Navy Sailors Accused of Recording Female Crew Members Undressed

Navy

A Navy command investigation has revealed that 12 sailors aboard a submarine secretly watched videos of female crew members as they undressed to shower. The report, which was obtained by the Navy Times, found that the recording occurred over 10 months, and raises fears that despite the Navy’s effort, which began four years ago, to integrate the sexes, female sailors remain a target for sexual assault aboard ships, even though the official stance has been that the integration is going smoothly.

The sailors involved are posted to the Kings Bay, Georgia-based Wyoming submarine, which carries ballistic missiles. The women on board, who reported to the Wyoming in 2011, form part of the group of female sailors to first be assigned to submarines. Due to the close quarters on board submarines, on which sailors can remain for months, they were the last ships to allow women aboard for service.

Submarines such as the Wyoming usually carry 140 sailors in addition to 15 officers. Showers are unisex and are mainly located in areas of the ship where officers shower. When a female sailor uses the shower, she hangs a sign outside to let male crew members know that they are not to enter until the woman has exited.

Eleven sailors are alleged to have watched the videos without reporting their existence to superiors. Only one sailor aboard the submarine has been accused of actually recording and then distributing the videos in text messages. At this time, the number of women actually recorded is undetermined, but officials with the Navy believe three or four women were violated during two time periods: Aug. to Nov. 2013, and March to June 2014. There is no indication that any of the videos were posted to social media sites. The submarine’s command was first alerted to the existence of the videos in mid-November after a sailor who had been temporarily assigned to the Wyoming returned to his own post and informed his commander of the existence of the videos.

All twelve sailors are petty officers who had either viewed the videos or known of their existence without reporting them to commanders. Speaking with Navy Times, a senior Navy official with knowledge of the investigation said that only one sailor, a 24-year-old second class petty officer, is alleged to have recorded the seven videos and dispersed them to others via his mobile phone. The possibility exists that crew members of both sex were filmed, but the report counts only women among the victims.

A spokesman for Submarine Force, Atlanta Fleet (SUBLANT) said that the command investigation into the recording has concluded, but the Naval Criminal Investigative Service (NCIS) is still looking into possible laws which were violated in the recording and distribution of the videos. The command report will be distributed up the submarine’s chain of command before any type of punishment or decision is made. Besides legal implications, there may be punishments meted out by the military for having cell phones in classified areas on a submarine, which is prohibited during deployments, or for watching the videos and not reporting them.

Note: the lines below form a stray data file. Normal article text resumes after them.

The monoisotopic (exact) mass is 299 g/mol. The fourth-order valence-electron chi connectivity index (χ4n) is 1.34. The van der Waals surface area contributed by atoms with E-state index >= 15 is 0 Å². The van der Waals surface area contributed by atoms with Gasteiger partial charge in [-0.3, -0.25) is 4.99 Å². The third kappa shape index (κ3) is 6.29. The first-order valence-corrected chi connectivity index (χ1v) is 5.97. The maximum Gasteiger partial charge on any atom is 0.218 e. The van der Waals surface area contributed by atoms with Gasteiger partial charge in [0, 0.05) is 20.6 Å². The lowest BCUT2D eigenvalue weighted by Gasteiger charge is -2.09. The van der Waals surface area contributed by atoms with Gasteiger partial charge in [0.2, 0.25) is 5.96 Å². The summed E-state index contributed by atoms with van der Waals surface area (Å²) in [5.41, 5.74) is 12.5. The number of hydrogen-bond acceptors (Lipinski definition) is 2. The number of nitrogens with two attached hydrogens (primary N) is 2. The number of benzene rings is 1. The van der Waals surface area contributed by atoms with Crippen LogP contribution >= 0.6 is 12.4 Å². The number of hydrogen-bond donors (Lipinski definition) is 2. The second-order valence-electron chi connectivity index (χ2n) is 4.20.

Vice Adm. Michael Connor insisted in a letter to the leaders of the submarine fleet that the scandal aboard the Wyoming does not diminish the success of the Navy’s integration efforts. He reminded them that 59 female officers are stationed aboard seven submarines in Bangor and Kings Bay, Washington. Connor cited the “overwhelmingly successful” performance of the integrated crew on those submarines. Women officers are scheduled to join additional types of subs in the next year, while enlisted women are due to follow suit later.

Although the NCIS is officially investigation the recordings as a “privacy violation,” Rear Admiral John Kirby, Press Secretary of the Pentagon, said that there is “no question” that the recordings would constitute “sexual harassment.” Kirby also confirmed that Defense Secretary Chuck Hagel had been notified regarding the investigation at the time it began. All 12 crew members involved were reassigned to their Kings Bay, Georgia, home base for shore duties when the investigation started. They are to remain in their current reassignments until the NCIS investigation is complete.

By Jennifer Pfalz

Sources:
Navy Times
ABC News
VICE News

Photo by Submarine Group Ten – License

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